I share a common dilemma with many globe-trotters: wanting to travel everywhere but not always having someone to travel with me. I used to think that if I couldn’t get a buddy to come along on my adventures, then there were no adventures to be had.
Here’s my story of how one lonesome but relaxing weekend at an onsen (hot spring) town was unexpectedly eventful.
Finding my destination
The first step to traveling solo? Using the internet and researching places that offer the specific experience you’re looking for. Japan has onsen at every corner of the country, but I wanted to visit a place resembling Spirited Away’s atmosphere. It wasn’t long until I stumbled upon an onsen town located in northern Hyogo Prefecture during my research called Kinosaki Onsen.
It’s a town filled with seven different kinds of onsen, where everyone roams around in yukata (traditional summer clothes), looking for a place to take a dip. So I was convinced Kinosaki would be perfect for a relaxing, self-care getaway.
When I arrived at Kinosaki, I was immediately overwhelmed by the gorgeous and old-fashioned atmosphere. I definitely wasn’t in the city anymore, and I couldn’t help feeling “spirited away” back in time to old Japan, just like the movie I loved.
There’s an information center near Kinosakionsen Station, where you can purchase a pass to visit all seven onsen for just ¥1,300. They had English-speaking staff, which made the process much easier, and I got all my questions answered to ensure a smooth trip.
Since everyone was sporting a yukata, wearing a T-shirt and jeans made me stick out like a sore thumb. Unfortunately, I wasn’t staying in a nearby ryokan (traditional Japanese hotel), so I had to scavenge for a nearby shop that offered yukata rentals. Luckily, there were a few rental shops sprinkled throughout the town. About ¥3,500 later, I was all dolled up and ready to blend in with my surroundings.
At least, that was the plan.
Meeting a TV star
During my stroll around picturesque Kinosaki, I clumsily stumbled onto the set of a TV show called Ariyoshi-kun no Shoujiki Sanpo (Hanging Out With Mr. Ariyoshi). I hadn’t noticed the giant cameras, crew and equipment that surrounded me, catching me off guard.
I was a few feet away from me was Toshiaki Kasuga, a pretty big comedian in Japan! He made comments on how my yukata was cute, gave me a wink and then continued walking along the street. I was amused and incredibly puzzled at the same time. The encounter came and left like a revolving door, and I returned to my lovely solo adventure.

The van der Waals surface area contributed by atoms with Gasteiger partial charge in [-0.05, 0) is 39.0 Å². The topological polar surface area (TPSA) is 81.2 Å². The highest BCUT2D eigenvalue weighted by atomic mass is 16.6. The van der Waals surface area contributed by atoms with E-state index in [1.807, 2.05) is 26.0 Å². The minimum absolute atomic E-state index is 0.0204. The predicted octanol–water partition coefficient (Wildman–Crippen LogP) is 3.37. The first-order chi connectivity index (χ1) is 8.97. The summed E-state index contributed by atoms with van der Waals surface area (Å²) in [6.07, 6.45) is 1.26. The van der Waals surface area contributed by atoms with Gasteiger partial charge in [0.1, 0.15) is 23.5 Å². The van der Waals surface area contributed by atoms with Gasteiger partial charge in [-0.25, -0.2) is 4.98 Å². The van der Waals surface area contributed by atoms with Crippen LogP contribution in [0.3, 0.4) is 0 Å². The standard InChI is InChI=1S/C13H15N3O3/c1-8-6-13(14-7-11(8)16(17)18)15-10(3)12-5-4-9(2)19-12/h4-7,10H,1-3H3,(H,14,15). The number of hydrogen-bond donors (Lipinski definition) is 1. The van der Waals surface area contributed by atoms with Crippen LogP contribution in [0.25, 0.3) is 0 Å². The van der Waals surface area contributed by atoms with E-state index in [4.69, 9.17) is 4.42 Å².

Traveling solo is great because you can do whatever you want for as long as you want, without having to worry about anyone else’s wants or complaints. Needless to say, I got all the pictures I wanted. After a long walk around the town, I decided to treat my feet to a hot ashiyu (foot bath). It was a nice moment of peace—but not for long!
While relaxing at the foot bath, a reporter meekly approached and asked if I’d like to answer some questions for an interview. With a camera crew positioned behind her, it looked pretty serious. So what could they possibly want to ask me?
It ended up being nothing too major, just some questions about where I was from and how I felt wearing yukata in Kinosaki. I was then told that my interview would air on a show called Sekai Fushigi Hakken, or “World Wonder Discovery” in English. I found it amusing that an American having a rest at a foot bath while wearing yukata was good enough material to air on the show.
No, for real, I made it on TV. Only in Japan!
Relaxing After a Day of Excitement
After accidentally landing on two different TV shows, I thought it was about time I did what I originally planned to do: take a bath. Bath-hopping in the seven onsen around Kinosaki was like self-care taken to new heights. I could spend my sweet time relaxing in each one since I was alone.
Funnily enough, I kept running into the same woman at each bath, and we’d exchange awkward smiles at each other every time. It was like we were unspoken bath buddies. Eventually, she waited for me outside a bathhouse to ask for my number, and we became friends!
After my first solo trip to Japan, I learned that solo travel is the least lonely way to travel. Locals interact more often, you become easier to approach and sometimes you make it on television. Moral of the story: Travel! Whether you do it solo or with friends, it will be awesome.
Need some inspiration for your next solo trip? Check out https://travel.gaijinpot.com/ to discover your new getaway destination in Japan!